“As long as you keep climbing, there will be steps, they will magically appear under your climbing feet.“ Franz Kafka, The Blue Octavo Notebooks
I hoped to write this blog post from Berlin in advance my upcoming Alaska visit to announce the mystical, magical new developments in my search for a missing literary treasure. And something truly amazing did happen today. It’s the best possible news, outside of finding it.
Throughout my lifelong search to solve the mysteries surrounding the remarkable young Polish Jewish woman who gave Kafka the happiest year of his life, I have traveled in her footsteps, becoming her biographer and rewriting her into history. Along the way, I learned to love Kafka. Dora Diamant, with whom I share the coincidence of a last name, was a mysterious and dark figure when I took my first research trip to find her. She haunted me, and finally, I had to know what happened to her after Kafka’s death (of tuberculosis, at age 40 in 1924). On my first mission to find Dora in 1985, I went to Prague where Kafka lived and is buried, then to the small sanatorium outside Vienna where he died, and on to Israel to check out the Diamant genealogy at Hebrew University. Since then, I have travelled to these and many other places in the world, from Poland to Germany, to the Soviet Union, to Israel, France, and England, where she died in 1952, three weeks to the day after I was born.
In the three decades since then, I found the traces of Dora’s remarkable life through the people who knew her, and through the discoveries of her lost letters, diaries, photographs and Gestapo and Comintern files. I was able to find her lost family members and reunite them when we placed a stone on Dora’s unmarked grave. One of the most important discoveries about Dora was that she didn’t burn Kafka’s work, as my teacher said. Instead, Dora kept a secret collection of Kafka’s writings, 35 letters he had written to her and 20 notebooks he kept in the last year of his life. These papers were confiscated from Dora by the Gestapo in 1933. But scholars always hoped they would be found. And indeed, they might.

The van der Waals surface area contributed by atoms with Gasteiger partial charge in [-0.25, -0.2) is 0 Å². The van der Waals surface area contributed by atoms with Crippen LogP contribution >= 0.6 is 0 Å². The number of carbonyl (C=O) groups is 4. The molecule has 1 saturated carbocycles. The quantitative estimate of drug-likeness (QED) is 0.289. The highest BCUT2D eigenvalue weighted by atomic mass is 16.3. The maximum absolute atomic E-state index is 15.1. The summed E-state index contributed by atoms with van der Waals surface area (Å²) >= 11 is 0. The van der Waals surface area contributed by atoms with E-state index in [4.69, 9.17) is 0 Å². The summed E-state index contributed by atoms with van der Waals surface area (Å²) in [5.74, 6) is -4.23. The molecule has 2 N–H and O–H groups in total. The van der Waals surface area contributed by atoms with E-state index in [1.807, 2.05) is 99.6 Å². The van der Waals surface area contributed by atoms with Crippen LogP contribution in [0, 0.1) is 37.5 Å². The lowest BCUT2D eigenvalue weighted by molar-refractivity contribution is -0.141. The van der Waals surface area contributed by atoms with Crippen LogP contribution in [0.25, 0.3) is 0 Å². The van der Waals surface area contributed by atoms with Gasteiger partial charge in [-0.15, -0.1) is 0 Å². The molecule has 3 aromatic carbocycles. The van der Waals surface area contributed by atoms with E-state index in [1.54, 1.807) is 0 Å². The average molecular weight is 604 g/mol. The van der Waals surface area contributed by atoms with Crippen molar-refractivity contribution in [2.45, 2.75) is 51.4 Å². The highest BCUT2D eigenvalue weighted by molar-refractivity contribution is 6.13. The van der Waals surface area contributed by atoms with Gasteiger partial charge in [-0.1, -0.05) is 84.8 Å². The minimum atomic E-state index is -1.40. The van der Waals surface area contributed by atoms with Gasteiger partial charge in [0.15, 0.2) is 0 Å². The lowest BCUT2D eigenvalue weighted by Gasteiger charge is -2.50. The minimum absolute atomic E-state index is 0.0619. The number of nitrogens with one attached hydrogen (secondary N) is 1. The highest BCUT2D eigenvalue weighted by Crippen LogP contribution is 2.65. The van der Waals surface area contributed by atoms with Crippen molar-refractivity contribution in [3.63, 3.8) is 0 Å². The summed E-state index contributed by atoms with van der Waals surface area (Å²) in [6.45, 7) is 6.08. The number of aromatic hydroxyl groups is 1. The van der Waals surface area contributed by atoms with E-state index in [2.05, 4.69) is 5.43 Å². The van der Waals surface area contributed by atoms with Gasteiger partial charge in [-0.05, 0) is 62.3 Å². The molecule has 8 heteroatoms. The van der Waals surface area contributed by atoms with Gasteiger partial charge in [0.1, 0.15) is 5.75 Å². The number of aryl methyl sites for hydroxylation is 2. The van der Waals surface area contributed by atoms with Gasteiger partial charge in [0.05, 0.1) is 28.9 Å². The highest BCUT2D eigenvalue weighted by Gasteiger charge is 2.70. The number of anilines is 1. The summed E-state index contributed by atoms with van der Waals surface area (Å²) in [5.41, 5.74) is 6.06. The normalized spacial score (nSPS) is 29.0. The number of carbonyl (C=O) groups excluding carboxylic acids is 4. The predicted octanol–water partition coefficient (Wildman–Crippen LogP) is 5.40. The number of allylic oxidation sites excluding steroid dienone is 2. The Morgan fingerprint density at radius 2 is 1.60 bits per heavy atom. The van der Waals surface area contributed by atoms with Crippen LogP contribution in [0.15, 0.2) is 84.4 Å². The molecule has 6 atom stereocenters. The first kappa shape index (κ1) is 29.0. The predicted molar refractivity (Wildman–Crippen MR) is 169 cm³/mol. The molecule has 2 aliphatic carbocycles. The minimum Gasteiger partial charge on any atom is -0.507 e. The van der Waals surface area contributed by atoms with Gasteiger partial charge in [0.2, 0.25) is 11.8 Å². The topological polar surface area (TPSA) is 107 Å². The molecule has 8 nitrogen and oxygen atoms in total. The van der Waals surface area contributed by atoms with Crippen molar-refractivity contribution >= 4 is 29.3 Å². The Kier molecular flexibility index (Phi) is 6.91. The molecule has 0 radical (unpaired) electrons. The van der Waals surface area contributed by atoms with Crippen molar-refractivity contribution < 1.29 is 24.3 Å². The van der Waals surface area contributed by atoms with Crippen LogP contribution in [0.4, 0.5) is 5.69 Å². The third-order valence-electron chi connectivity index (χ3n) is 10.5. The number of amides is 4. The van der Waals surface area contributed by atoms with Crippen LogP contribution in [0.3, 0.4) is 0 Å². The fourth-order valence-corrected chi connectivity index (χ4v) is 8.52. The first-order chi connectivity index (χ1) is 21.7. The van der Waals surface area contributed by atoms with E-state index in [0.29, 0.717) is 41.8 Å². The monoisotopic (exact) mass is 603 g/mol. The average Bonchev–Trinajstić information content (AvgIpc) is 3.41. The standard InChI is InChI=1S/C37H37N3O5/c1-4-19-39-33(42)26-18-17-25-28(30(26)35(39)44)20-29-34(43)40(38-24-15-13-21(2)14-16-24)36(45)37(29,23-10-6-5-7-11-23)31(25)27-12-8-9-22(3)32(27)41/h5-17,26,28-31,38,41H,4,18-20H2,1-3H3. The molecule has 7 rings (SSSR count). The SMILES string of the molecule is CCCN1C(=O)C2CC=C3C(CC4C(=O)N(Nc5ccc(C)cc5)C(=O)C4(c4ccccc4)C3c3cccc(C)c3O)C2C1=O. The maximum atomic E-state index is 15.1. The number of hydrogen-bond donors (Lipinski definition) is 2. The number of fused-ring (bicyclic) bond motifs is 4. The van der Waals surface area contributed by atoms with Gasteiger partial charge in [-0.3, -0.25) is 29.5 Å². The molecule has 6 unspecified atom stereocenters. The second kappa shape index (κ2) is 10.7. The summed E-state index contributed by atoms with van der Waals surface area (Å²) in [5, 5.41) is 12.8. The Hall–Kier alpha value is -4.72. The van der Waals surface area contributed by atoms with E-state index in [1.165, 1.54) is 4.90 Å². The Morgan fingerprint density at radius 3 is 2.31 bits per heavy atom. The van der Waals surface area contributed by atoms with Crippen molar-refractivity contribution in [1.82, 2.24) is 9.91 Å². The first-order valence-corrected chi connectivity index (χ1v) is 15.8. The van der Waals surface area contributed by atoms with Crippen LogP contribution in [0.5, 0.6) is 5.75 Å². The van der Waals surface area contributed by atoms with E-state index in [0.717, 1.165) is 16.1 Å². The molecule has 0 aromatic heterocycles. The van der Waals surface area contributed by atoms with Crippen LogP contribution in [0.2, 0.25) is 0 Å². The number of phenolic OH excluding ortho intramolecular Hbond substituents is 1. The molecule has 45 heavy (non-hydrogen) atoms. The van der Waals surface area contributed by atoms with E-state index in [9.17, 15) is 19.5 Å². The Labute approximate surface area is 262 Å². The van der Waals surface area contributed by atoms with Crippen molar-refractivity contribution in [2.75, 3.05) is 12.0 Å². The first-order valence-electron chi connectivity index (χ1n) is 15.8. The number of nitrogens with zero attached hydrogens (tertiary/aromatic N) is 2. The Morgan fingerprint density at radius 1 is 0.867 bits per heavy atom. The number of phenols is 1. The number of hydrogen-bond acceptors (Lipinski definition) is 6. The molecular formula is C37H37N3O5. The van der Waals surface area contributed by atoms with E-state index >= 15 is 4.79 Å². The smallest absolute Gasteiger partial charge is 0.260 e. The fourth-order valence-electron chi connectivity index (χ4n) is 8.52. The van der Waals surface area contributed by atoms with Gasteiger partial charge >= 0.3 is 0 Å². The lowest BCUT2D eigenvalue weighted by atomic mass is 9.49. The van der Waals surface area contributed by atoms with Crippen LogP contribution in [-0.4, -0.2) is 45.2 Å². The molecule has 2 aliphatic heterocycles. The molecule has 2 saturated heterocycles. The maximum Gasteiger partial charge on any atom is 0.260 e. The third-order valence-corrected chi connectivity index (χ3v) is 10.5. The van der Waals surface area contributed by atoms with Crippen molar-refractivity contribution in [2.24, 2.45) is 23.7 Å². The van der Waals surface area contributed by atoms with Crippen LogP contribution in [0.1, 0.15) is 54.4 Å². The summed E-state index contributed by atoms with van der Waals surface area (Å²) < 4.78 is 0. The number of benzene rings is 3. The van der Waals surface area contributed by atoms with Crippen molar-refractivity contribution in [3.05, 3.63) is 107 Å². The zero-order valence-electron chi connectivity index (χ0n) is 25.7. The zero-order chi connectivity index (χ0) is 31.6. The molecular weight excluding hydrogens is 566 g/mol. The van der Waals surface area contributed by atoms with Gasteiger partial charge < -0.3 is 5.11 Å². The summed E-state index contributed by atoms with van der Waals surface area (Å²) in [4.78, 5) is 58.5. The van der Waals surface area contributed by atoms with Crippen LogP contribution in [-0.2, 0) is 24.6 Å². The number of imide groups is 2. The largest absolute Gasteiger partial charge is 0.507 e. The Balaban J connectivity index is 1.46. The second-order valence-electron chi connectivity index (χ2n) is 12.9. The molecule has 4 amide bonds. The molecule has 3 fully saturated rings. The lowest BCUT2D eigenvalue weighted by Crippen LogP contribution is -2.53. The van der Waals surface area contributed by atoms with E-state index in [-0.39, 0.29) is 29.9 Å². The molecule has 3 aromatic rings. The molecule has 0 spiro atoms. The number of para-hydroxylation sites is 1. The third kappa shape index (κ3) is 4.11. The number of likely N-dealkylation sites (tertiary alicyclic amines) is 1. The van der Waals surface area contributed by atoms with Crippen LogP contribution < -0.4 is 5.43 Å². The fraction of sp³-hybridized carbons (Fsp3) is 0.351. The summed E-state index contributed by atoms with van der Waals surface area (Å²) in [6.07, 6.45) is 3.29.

In 1996, I started the Kafka Project at San Diego State University to conduct and record the official international search to recover this missing literary treasure. In 1998, I spent four months in Berlin, scouring the Nazi and Gestapo archives until I found the proof of the confiscation and the office responsible for receiving it. Since then, incrementally, we’ve made progress, tracing the papers through Germany to Poland to Russia, and then back again to Germany. In 2013, we learned of an uncatalogued archive dating back to the Third Reich, which could contain this material. After a series of meetings with local scholars and experts, we made a plan. In 2014, nothing had moved forward, so I returned to Berlin to continue the search. Two years passed, and nothing happened, and no progress was made.
So I returned this month to Berlin. After two years of writing to him, without an answer, yesterday I received a telephone call from our “deep throat” archivist in the German Federal Archives, who agreed to meet with me and Dr. Hans Koch, the leading Kafka scholar in Germany on Kafka’s letters, with new information. We met today, renewed the approach to the archive, and are moving forward with the help of two German universities who have signed on to take over the research. Now two major academic institutions are taking over the work. They believe it is possible we will find this missing chapter to literary history. If I had stayed home, nothing would still be happening.
Of course this isn’t always possible. There are many excellent excuses. The place may not exist anymore. Or for myriad reasons travel is impossible. Many say they cannot afford it, which is the poorest excuse of all. But if you can’t go, I hope you’ll find other ways to replicate the experience. Read fully, watch films and videos, listen to the music, do what you can. But for those are able to travel, go. Now. Charge it, do what you must do. But go.
By being in the place where one’s story takes place, miraculous events occur, which wouldn’t happen, sitting comfortably at your desk. I’m living proof. I’m leaving Berlin tomorrow, and will be in Anchorage on Friday. I’ll be presenting on Saturday, Sept 24, at the Alaska Writers Guild Conference, and will be giving two additional talks, on Tuesday Sept 27 at Mountain View Library and on Monday, Sept 26 at the UAA Bookstore, about why you should read Kafka, and the story of my search for his last love. I hope to see you there!
Kathi Diamant is an award-winning author, broadcaster and adjunct professor at San Diego State University, where she teaches writing and critique. Since 1998, Kathi has led the SDSU Kafka Project, the official international search to recover the missing writings of Franz Kafka. Kathi’s literary detective work resulted in Kafka’s Last Love: The Mystery of Dora Diamant, which won the San Diego Book Awards’ “Best Biography” and the Geisel Award for “Best of the Best” in 2003. Much of her life now revolves around books, research travel, writing and teaching. She continues her on-air presence as a fundraising host and interview for PBS pledge programs.